McCoy Tyner: Guitars (Half Note)

 |   |  <1 min read

McCoy Tyner: Passion Dance (with Marc Ribot)
McCoy Tyner: Guitars (Half Note)

This jazz giant will be 70 in December 2008 and can reflect on playing piano with the likes of John Coltrane in the 60s then a multi-faceted career as a leader, assimilator of world music possibilties, bands or albums with guitarist John Scofield, tenor players Joe Henderson and Joshua Redman, altoist Arthur Blythe and many other innovators.

But you'd think he might be slowing down by now.

This thrilling album (with the rhythm section of Jack de Johnette on drums and bassist Ron Carter) suggests the exact oppostite in fact.

Here with a stellar line-up of exciting and often challenging guitarists - Marc Ribot of Tom Waits and Elvis Costello albums, Scofield again, Bill Frisell - and avant-banjo player Bela Fleck, this offers material which is edgy and uncompromising, gets free and furious in places, stings rather than seduces mostly, and finds the pianist perfectly at home on tunes and musical sketches others have written and brought to the sessions.

This is jazz as it should be: vigorous and probing, shot through with odd angles and the unexpected, creative and sometimes edge-of-the-seat stuff.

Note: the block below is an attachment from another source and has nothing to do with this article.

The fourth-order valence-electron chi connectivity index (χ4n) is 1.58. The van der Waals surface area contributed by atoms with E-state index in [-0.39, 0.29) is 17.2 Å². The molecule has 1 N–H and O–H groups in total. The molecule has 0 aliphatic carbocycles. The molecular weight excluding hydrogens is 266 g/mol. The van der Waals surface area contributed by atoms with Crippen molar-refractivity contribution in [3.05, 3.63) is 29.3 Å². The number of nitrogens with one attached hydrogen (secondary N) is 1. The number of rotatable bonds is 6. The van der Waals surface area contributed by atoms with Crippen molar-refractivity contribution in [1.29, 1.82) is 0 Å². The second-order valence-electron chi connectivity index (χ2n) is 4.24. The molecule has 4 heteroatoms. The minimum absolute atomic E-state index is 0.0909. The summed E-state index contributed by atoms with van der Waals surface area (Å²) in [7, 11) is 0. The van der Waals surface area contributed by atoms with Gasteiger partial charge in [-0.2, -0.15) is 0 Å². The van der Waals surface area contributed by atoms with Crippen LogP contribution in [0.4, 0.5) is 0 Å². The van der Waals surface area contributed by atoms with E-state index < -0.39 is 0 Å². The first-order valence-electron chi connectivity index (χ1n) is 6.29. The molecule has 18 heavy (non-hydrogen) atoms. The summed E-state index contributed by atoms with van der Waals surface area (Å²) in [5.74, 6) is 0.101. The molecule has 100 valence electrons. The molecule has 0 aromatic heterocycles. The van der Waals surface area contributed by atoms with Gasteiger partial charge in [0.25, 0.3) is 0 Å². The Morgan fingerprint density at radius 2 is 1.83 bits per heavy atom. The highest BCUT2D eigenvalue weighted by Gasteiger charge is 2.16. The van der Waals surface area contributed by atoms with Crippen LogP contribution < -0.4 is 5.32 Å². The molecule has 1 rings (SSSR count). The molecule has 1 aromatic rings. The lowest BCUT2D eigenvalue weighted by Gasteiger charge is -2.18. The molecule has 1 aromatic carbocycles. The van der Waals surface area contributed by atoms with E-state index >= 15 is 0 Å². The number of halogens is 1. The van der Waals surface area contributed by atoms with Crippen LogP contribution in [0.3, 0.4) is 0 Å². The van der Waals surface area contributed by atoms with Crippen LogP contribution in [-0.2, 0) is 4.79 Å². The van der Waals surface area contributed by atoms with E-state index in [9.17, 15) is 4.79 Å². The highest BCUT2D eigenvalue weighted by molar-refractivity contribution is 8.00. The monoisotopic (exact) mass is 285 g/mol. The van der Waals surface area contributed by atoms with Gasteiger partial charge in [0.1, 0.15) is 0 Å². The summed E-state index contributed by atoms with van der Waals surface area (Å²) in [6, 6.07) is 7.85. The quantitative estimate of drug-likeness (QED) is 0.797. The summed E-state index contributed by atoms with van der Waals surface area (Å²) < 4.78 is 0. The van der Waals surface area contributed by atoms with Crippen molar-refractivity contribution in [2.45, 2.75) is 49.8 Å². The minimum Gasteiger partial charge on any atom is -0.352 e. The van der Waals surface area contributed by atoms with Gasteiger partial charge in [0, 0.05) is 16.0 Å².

This exceptional album also comes with DVD which takes advantage of multi-angle possibilities and you can have hours of fun with your remote focusing in on individuals or having four camera angles at once on your screen. It is as innovative and multi-levelled as the music. And it has rehearsal footage.

Quite some package from quite some jazz genius whose powers are undiminished, and a man who is clearly still up for a challenge. 

Share It

Your Comments

post a comment

More from this section   Jazz at Elsewhere articles index

Rahsaan Roland Kirk: Brotherman in the Fatherland (Hyena/Southbound

Rahsaan Roland Kirk: Brotherman in the Fatherland (Hyena/Southbound

Kirk, who died almost 30 years ago, was one of those musicians who divided jazz critics: some thought he was a showman-cum-charlatan (he could play three saxophones simultaneously) and others... > Read more

MILES DAVIS IN CONCERT REVIEWED 1988 : The Prince claims the crown

MILES DAVIS IN CONCERT REVIEWED 1988 : The Prince claims the crown

For even the most devout Miles Davis follower, it was difficult to anticipate what the legendary trumpeter would pull out for his one-only Auckland concert. Recent albums weren’t helpful... > Read more

Elsewhere at Elsewhere

Elsewhere Art . . . Charles Lloyd

Elsewhere Art . . . Charles Lloyd

Given that the Charles Lloyd album this was created for is a quiet affair, some explanation is needed of this chaotic looking collage. The album was Lift Every Voice and it has been a longtime... > Read more

Rod Stewart: Singer, believe it or not

Rod Stewart: Singer, believe it or not

When Rod Stewart came to New Zealand in 1992 he wasn't doing any interviews. He was sick of questions about his then-wife Rachel Hunter. And so the shutters went up. I spoke with him. It was easy.... > Read more